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Pentagon official's prewar intel faulted

David Morgan and Jeremy Pelofsky
Reuters
Saturday, February 10, 2007  

A leading figure in the Bush administration's march to war in Iraq helped justify the 2003 invasion by undercutting the CIA with questionable intelligence about Saddam Hussein's links to al Qaeda, a Pentagon watchdog agency said in a report on Friday.

Former U.S. defense policy chief Douglas Feith presented the White House with claims of a "mature symbiotic relationship" between Iraq and al Qaeda as if they were facts, while ignoring contradictory views from the intelligence community, the report by the Pentagon inspector general said.

"They did not show the other, dissenting side," Defense Department acting inspector general Thomas Gimble told the Senate Armed Services Committee at a hearing.

A claim by Feith's office that September 11 hijacking ringleader Mohamed Atta met with an Iraqi official months before the 2001 attacks could not be verified by intelligence, he said.

Gimble, who produced the classified report after a one-year review, concluded that Feith was authorized by former deputy Defense Secretary Paul Wolfowitz to pursue alternative intelligence conclusions and that the action was lawful.

But Feith's actions were sometimes "inappropriate" because they "did not clearly show the variance with the consensus of the intelligence community," said an unclassified two-page executive summary of the report released by the inspector general's office.

As a result, Feith's office "did not provide 'the most accurate analysis of intelligence' to senior decision-makers," it said

"The inspector general's report is a devastating condemnation," said Sen. Carl Levin of Michigan, the Senate panel's Democratic chairman.

'POOR JUDGMENT'

Rep. Ike Skelton of Missouri, Democratic chairman of the House of Representatives Armed Services Committee, said the report showed that Feith's office exercised "extremely poor judgment for which our nation, and our service members in particular, are paying a terrible price."

Feith's audience at a White House presentation in September 2002 included then-deputy national security adviser Stephen Hadley and Lewis "Scooter" Libby, the former chief of staff to Vice President Dick Cheney who is now on federal trial over another matter related to prewar Iraq intelligence.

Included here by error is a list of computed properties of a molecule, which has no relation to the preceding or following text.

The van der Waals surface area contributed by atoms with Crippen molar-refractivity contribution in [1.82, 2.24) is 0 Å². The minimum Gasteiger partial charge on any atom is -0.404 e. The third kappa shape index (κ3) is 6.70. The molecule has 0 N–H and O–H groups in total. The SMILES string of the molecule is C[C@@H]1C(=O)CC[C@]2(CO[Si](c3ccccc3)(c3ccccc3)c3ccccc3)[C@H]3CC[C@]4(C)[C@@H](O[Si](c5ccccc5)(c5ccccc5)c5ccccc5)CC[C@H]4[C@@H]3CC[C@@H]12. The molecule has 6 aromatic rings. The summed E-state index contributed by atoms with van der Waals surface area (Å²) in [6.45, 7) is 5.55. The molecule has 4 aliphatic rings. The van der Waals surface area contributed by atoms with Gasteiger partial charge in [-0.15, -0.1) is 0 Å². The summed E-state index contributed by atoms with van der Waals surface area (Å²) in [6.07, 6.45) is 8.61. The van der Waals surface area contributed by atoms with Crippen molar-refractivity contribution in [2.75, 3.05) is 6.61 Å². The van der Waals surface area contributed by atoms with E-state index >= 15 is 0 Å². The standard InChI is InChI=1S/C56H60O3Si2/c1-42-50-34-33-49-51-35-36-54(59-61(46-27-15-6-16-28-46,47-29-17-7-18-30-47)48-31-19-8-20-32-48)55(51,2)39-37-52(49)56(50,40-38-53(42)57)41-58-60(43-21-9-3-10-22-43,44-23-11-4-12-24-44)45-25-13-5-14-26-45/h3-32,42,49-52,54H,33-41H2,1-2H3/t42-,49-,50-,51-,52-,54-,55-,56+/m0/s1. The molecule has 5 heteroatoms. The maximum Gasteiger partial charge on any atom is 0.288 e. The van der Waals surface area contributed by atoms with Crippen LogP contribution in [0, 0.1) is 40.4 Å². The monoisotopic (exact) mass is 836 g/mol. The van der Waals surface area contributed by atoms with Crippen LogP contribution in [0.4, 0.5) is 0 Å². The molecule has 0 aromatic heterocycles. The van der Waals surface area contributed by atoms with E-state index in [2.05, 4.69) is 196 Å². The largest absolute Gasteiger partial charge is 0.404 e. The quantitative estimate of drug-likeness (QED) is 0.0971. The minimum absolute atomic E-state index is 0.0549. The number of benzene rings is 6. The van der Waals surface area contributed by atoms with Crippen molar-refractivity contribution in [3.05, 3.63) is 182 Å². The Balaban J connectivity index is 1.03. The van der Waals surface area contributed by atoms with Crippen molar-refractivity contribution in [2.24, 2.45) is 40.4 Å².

Top administration officials including Cheney used claims of an Iraq-Qaeda relationship to suggest Saddam could have had a role in the September 11 attacks on New York and Washington.

Independent bodies, including the September 11 commission, found no collaborative links between Iraq and the militant network blamed for the attacks that killed 3,000 people and prompted the U.S. war on terrorism.

The report, requested by the Senate Intelligence Committee in September 2005, recommended no action be taken because leadership changes in the Pentagon and intelligence community made a recurrence unlikely.

Feith, who left government in 2005, welcomed the finding that his activities were legal and authorized but said it was "absurd" to conclude that his work was inappropriate.

"It, of course, varied from (the) consensus. It was a criticism of that consensus. That is why it was written," he said in a statement.

Republicans loyal to President George W. Bush rebutted Levin and called Feith's work an intelligence critique that required no formal vetting process.

"I don't think in any way that his report can be interpreted as a devastating condemnation," said Sen. James Inhofe, an Oklahoma Republican.

Defense Secretary Robert Gates, who replaced Donald Rumsfeld in December, did not comment on the substance of the report but said intelligence should to be handled through established channels.

"If intelligence is inadequate, then changes need to be made in those institutions to improve intelligence," Gates told reporters in Spain.

(Additional reporting by Andrew Gray and Joanne Allen, and by Kristin Roberts in Seville)

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